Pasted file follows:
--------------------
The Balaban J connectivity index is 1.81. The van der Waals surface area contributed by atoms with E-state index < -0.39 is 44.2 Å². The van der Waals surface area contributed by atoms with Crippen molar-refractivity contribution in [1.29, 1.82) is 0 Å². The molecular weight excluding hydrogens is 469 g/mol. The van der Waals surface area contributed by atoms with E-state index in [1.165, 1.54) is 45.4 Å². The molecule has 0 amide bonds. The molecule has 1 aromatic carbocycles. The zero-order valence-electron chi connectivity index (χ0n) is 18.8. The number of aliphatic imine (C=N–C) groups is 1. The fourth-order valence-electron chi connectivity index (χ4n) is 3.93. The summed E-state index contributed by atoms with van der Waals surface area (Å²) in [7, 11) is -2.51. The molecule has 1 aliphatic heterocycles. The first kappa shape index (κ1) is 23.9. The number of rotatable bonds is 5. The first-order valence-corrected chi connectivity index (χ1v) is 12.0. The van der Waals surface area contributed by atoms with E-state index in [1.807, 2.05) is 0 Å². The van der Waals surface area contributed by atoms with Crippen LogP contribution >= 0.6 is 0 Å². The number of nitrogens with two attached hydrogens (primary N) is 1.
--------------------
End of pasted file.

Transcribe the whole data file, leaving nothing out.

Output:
The Balaban J connectivity index is 1.81. The van der Waals surface area contributed by atoms with E-state index < -0.39 is 44.2 Å². The van der Waals surface area contributed by atoms with Crippen molar-refractivity contribution in [1.29, 1.82) is 0 Å². The molecular weight excluding hydrogens is 469 g/mol. The van der Waals surface area contributed by atoms with E-state index in [1.165, 1.54) is 45.4 Å². The molecule has 0 amide bonds. The molecule has 1 aromatic carbocycles. The zero-order valence-electron chi connectivity index (χ0n) is 18.8. The number of aliphatic imine (C=N–C) groups is 1. The fourth-order valence-electron chi connectivity index (χ4n) is 3.93. The summed E-state index contributed by atoms with van der Waals surface area (Å²) in [7, 11) is -2.51. The molecule has 1 aliphatic heterocycles. The first kappa shape index (κ1) is 23.9. The number of rotatable bonds is 5. The first-order valence-corrected chi connectivity index (χ1v) is 12.0. The van der Waals surface area contributed by atoms with E-state index in [1.807, 2.05) is 0 Å². The van der Waals surface area contributed by atoms with Crippen LogP contribution >= 0.6 is 0 Å². The number of nitrogens with two attached hydrogens (primary N) is 1.